19. ^ Poll sponsored by Wendy Davis's campaign
  20. ^ Poll sponsored by Troy Nehls' campaign
  21. ^ a b Poll conducted for the Gonzales campaign.
  22. ^ Poll conducted for the Gonzales campaign.
  23. ^ a b Bold PAC is a campaigning arm of the Congressional Hispanic Caucus, which had endorsed Valenzuela prior to this poll's sampling period
  24. ^ a b Poll conduced for the House Majority Pac.
  25. ^ Poll conducted for Oliver's campaign.
  26. ^ Poll sponsored by Williams' campaign

References

  1. ^ a b c d e f g h i j k l m n o p q r s t u v w x y z aa ab ac ad ae af ag ah ai aj Wasserman, David; Flinn, Ally (November 7, 2018). "2018 House Popular Vote Tracker". Cook Political Report. Retrieved February 15, 2019.
  2. ^ "Republican Primary Candidates". Republican Party of Texas. Retrieved January 12, 2020.
  3. ^ a b c d e f g h i j k l m n o p q r s t u v w x y z aa ab ac ad ae af ag ah ai aj ak al am an ao ap aq ar as at au av aw ax ay az ba bb bc bd be bf bg bh bi bj bk bl bm bn "Candidate Information". candidate.texas-election.com. Retrieved January 12, 2020.
  4. ^ a b c d e f g h i j k l m n o p q r s t u v w x y z aa ab ac ad ae af ag ah ai aj ak al am an ao ap aq ar as at au av aw ax ay az ba bb bc bd be bf bg bh bi bj bk bl bm bn bo bp bq br bs bt bu bv bw bx by bz ca cb cc cd ce cf cg ch ci "::Texas Election Night Results::". results.texas-election.com. Texas Secretary of State. Retrieved March 3, 2020.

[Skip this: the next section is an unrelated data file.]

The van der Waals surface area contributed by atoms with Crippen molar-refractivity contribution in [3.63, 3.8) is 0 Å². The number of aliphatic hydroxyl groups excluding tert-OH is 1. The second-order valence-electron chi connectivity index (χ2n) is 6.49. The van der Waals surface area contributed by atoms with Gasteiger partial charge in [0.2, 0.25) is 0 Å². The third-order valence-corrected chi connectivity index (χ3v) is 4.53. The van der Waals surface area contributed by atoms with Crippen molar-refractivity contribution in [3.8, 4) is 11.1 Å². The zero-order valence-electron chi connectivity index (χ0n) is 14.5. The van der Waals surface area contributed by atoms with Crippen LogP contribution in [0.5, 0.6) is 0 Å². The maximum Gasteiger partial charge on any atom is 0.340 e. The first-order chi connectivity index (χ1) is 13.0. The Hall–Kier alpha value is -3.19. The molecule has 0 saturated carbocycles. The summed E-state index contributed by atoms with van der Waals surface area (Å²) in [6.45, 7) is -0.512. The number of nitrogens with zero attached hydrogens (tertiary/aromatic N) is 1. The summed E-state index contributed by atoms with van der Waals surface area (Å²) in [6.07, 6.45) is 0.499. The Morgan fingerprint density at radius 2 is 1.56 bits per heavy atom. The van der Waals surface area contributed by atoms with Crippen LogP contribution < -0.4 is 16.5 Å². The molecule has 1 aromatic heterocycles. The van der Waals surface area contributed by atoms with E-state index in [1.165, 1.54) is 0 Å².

5. ^ Mansfield, Erin (September 5, 2019). "'Conservative Democrat' announces run against Congressman Louie Gohmert". Tyler Morning Telegraph. Retrieved September 14, 2019.
  6. ^ a b c d e f g h i j k l Sills, Ed (January 26, 2020). "Texas AFL-CIO COPE 2020 Endorsements". Texas AFL-CIO.
  7. ^ a b c d e f g h i j k l m n o p q r s t u v w x y z aa ab ac ad ae af ag ah ai aj "2020 House Race Ratings". The Cook Political Report. Retrieved September 15, 2020.
  8. ^ a b c d e f g h i j k l m n o p q r s t u v w x y z aa ab ac ad ae af ag ah ai aj "2020 House Forecast". FiveThirtyEight. Retrieved October 13, 2020.